Trust relationships are the foundations of all ethical decisions. One must learn what is good and ethical from some role modelor moral example. Religionoften raises certain stories about certain people to this level deliberately.
All ethical and moral judgement attempts to make consistent descriptions of complex situations and difficult decisions. It is considered to be important because, to those who practice the ethical traditionin which the descriptions are applied, it answers the big question: "How should we live?"
The very questions presupposes that we can define 'how' (method), 'should' (ambition), 'we' (a group seeking consensus), 'live' (beings with bodies).
Without this context, ethics is generally just talk implying moral judgement - called normative ethics, and covered again in separate article.
The remainder of this article is about practical approaches to ethical decisions that are observed in ordinary people's daily lives and in politicsin particular:
An ethical decision is often thought of as the one that reduces future conflict. In sociologyand political science, practical and applied ethicsitself is often defined as a process of de-escalating moral conflicts to the point of:
- reducing harm, and
- educatingas required so that each participant in a conflict can effectively see the other's point of view
At this point the conflict is unlikely to recur
Avoiding right vs. wrong
Without this, we fall back to the simplistic view, which is "I am right and you are wrong and you do what I say." (This is usually called moral absolutism). This kind of assertion, backed by force, is the basis of much authority and it leads to violence very often. So much so that it turns out not to be the simplest way to live among humans in the long run, even if it is accepted by small groups (say a whole family) in the short run.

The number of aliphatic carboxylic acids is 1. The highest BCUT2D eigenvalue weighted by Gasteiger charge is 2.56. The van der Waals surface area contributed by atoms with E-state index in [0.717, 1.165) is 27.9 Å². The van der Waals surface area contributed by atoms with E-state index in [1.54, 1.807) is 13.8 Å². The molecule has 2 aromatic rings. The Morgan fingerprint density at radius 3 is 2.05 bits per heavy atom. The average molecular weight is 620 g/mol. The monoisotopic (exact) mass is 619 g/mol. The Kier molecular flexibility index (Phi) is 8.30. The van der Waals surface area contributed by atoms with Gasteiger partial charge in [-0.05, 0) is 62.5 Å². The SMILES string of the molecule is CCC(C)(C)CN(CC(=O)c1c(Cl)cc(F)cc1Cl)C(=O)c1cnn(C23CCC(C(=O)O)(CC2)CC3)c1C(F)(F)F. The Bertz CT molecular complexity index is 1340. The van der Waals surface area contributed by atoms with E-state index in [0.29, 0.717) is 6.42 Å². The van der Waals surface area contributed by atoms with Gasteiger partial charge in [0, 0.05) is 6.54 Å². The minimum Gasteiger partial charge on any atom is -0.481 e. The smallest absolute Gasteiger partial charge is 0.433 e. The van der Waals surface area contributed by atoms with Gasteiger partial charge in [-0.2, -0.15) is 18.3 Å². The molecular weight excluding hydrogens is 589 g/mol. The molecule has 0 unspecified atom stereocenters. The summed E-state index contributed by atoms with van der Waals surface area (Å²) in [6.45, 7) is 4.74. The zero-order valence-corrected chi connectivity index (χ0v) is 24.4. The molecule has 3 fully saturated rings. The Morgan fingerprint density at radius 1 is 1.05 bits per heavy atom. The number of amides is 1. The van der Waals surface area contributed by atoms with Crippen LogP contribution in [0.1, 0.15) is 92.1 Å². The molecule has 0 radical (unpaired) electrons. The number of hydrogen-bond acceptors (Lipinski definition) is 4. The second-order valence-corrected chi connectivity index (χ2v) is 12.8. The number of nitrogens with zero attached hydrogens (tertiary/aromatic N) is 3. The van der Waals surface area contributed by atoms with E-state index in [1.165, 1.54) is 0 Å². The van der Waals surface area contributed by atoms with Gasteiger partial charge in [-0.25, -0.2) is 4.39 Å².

Right versus right
A simple, practical view, as advanced by Rushworth Kidder, is that ethics balances "right versus right": if there's a dispute we care to hear, then each side must have some right on it. However, this presupposes some instinctive moral core of the individual that must recognize right and wrong, else we do not have two individuals asserting "right" and requiring ethical help: if either in fact secretly believes themselves "wrong" then they are engaging in tactics to reduce the chance of getting caught or alerting others to it, neither of which is studied by ethics.
An environment or context
Ethics can thus be viewed as a lever but one that rests on a moral fulcrum of pre-existing assumptions, like the bodies of the beings in conflict, placed there by circumstances, environments, situations, mostly out of their control - only the choice of resolution is under their own control. When the environment or context has some status in the decision, as in ecological ethics, there is said to be a situated ethics.
This is not the same as situational ethicswhich is about single decisions unlikely to recur.
Ethics outside, morality inside?
An ethical decision making view, as above, requires everyone involved to see ethics as a process outside the body, and morality as something instinctive and within.